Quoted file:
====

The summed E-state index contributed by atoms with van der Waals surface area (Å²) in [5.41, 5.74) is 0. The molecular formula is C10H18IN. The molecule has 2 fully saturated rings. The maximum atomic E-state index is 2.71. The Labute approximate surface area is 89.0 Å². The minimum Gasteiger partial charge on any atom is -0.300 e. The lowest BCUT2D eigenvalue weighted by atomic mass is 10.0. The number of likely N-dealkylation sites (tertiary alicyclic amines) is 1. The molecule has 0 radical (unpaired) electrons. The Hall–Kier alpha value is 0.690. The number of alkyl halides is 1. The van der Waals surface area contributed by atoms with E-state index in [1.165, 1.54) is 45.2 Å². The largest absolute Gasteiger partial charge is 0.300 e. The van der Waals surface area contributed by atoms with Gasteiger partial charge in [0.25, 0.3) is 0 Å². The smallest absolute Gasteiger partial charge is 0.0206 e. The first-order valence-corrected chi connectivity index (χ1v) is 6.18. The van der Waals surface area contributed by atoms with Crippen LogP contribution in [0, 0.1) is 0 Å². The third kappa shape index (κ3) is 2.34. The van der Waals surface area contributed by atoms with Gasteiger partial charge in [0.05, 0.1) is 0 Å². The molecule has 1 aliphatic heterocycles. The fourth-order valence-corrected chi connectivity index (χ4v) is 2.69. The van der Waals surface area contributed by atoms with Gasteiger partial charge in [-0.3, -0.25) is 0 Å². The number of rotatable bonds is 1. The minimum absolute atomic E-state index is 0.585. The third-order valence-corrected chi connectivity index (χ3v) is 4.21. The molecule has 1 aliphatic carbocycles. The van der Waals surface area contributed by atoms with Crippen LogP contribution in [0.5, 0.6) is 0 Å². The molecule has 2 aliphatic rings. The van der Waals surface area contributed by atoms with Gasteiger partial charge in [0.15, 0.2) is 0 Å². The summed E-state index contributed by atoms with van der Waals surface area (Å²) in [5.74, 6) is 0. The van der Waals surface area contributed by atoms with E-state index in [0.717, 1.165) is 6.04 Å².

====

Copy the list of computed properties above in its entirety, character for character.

The summed E-state index contributed by atoms with van der Waals surface area (Å²) in [5.41, 5.74) is 0. The molecular formula is C10H18IN. The molecule has 2 fully saturated rings. The maximum atomic E-state index is 2.71. The Labute approximate surface area is 89.0 Å². The minimum Gasteiger partial charge on any atom is -0.300 e. The lowest BCUT2D eigenvalue weighted by atomic mass is 10.0. The number of likely N-dealkylation sites (tertiary alicyclic amines) is 1. The molecule has 0 radical (unpaired) electrons. The Hall–Kier alpha value is 0.690. The number of alkyl halides is 1. The van der Waals surface area contributed by atoms with E-state index in [1.165, 1.54) is 45.2 Å². The largest absolute Gasteiger partial charge is 0.300 e. The van der Waals surface area contributed by atoms with Gasteiger partial charge in [0.25, 0.3) is 0 Å². The smallest absolute Gasteiger partial charge is 0.0206 e. The first-order valence-corrected chi connectivity index (χ1v) is 6.18. The van der Waals surface area contributed by atoms with Crippen LogP contribution in [0, 0.1) is 0 Å². The third kappa shape index (κ3) is 2.34. The van der Waals surface area contributed by atoms with Gasteiger partial charge in [0.05, 0.1) is 0 Å². The molecule has 1 aliphatic heterocycles. The fourth-order valence-corrected chi connectivity index (χ4v) is 2.69. The van der Waals surface area contributed by atoms with Gasteiger partial charge in [-0.3, -0.25) is 0 Å². The number of rotatable bonds is 1. The minimum absolute atomic E-state index is 0.585. The third-order valence-corrected chi connectivity index (χ3v) is 4.21. The molecule has 1 aliphatic carbocycles. The van der Waals surface area contributed by atoms with Crippen LogP contribution in [0.5, 0.6) is 0 Å². The molecule has 2 aliphatic rings. The van der Waals surface area contributed by atoms with Gasteiger partial charge in [0.15, 0.2) is 0 Å². The summed E-state index contributed by atoms with van der Waals surface area (Å²) in [5.74, 6) is 0. The van der Waals surface area contributed by atoms with E-state index in [0.717, 1.165) is 6.04 Å².